Porta prevails - Simpson Miller wins by a 'city block'
Portia Simpson Miller was in cruise mode yesterday as she crushed her challenger, Dr Karl Blythe, and solidified her reign as president of the 78-year-old People's National Party (PNP). In what director of elections for the internal poll Julian Robinson described as a smooth process, Simpson Miller emerged with 2,471 votes, while Blythe managed only 198 votes as PNP delegates sent the message that they were not ready to part company with the leader they affectionately call 'Mama P'.
Blythe's call for renewal of leadership at the top seems to have fallen on deaf ears as the delegates apparently opted to retain the status quo at this time.
In her victory speech, Simpson Miller told the delegates: "I accept your vote of confidence. I accept your resounding mandate."
With the throng of delegates shouting "One leader!", Simpson Miller said that while she has had setbacks in her political career, she is determined to stay the course.
"You pick him up, you lick him down, him bounce right back," declared Simpson Miller as she quoted lyrics from timeless music from Jamaica's past.
The landslide win came for Simpson Miller amid intense public debate as to whether she still possesses the political gumption to lead the party into the upcoming local government elections, which are expected this year.
While some PNP insiders charged that this would be the last time Simpson Miller would offer herself to lead the party, the veteran politician gave no public indication that she would be going anywhere, anytime soon.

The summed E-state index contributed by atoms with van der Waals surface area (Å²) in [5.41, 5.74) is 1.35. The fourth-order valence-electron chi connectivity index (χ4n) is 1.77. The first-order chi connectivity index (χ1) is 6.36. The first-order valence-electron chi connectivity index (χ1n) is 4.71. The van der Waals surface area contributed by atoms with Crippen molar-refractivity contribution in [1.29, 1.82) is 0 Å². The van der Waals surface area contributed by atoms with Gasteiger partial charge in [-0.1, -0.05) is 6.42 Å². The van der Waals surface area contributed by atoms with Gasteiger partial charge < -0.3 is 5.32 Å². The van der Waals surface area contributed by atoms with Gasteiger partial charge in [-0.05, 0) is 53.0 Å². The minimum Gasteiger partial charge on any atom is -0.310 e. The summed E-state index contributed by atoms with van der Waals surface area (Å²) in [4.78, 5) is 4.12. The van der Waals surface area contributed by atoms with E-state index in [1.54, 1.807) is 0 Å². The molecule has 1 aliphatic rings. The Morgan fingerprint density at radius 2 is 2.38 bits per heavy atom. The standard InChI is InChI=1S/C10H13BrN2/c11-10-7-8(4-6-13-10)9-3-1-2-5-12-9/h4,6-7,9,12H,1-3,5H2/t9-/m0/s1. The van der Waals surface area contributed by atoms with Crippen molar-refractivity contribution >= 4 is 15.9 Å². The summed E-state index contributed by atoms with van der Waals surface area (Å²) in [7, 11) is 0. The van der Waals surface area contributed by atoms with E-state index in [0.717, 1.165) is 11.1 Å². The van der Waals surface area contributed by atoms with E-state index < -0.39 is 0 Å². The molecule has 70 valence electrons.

Yesterday's victory gave Simpson Miller number three in PNP presidential polls, with her loss to former prime minister P.J. Patterson in 1992 the only blemish on her personal record.
Simpson Miller first became PNP president in 2006, emerging from a contest involving Dr Omar Davies, Dr Peter Phillips, and Blythe.
She was to repel a challenge from Phillips in 2008, and leading into yesterday's poll, she told journalists that she would be returned by an overwhelming majority of votes.
Quizzed about her track record in politics, the party leader said she has made a strong contribution to both the party and the country over the years in every capacity she has served. "Whether it was at labour, whether it was at tourism, whether it was at local government, I left my mark in every area that I was assigned."
She said Blythe's challenge was welcome and has only made her stronger.
The defeated Blythe had earlier told journalists that his objective was to "make a statement".
He contended that if between 20 per cent and 30 per cent of the delegates had voted for him, he would have accomplished his objective.
According to Blythe, the day he threw his hat in the ring to challenge the incumbent, he had already scored a victory for democracy in the PNP.
"I have energised members of the party to go all over the country, with the leader speaking at every divisional and constituency conference, so already, I have energised the party for the local government elections."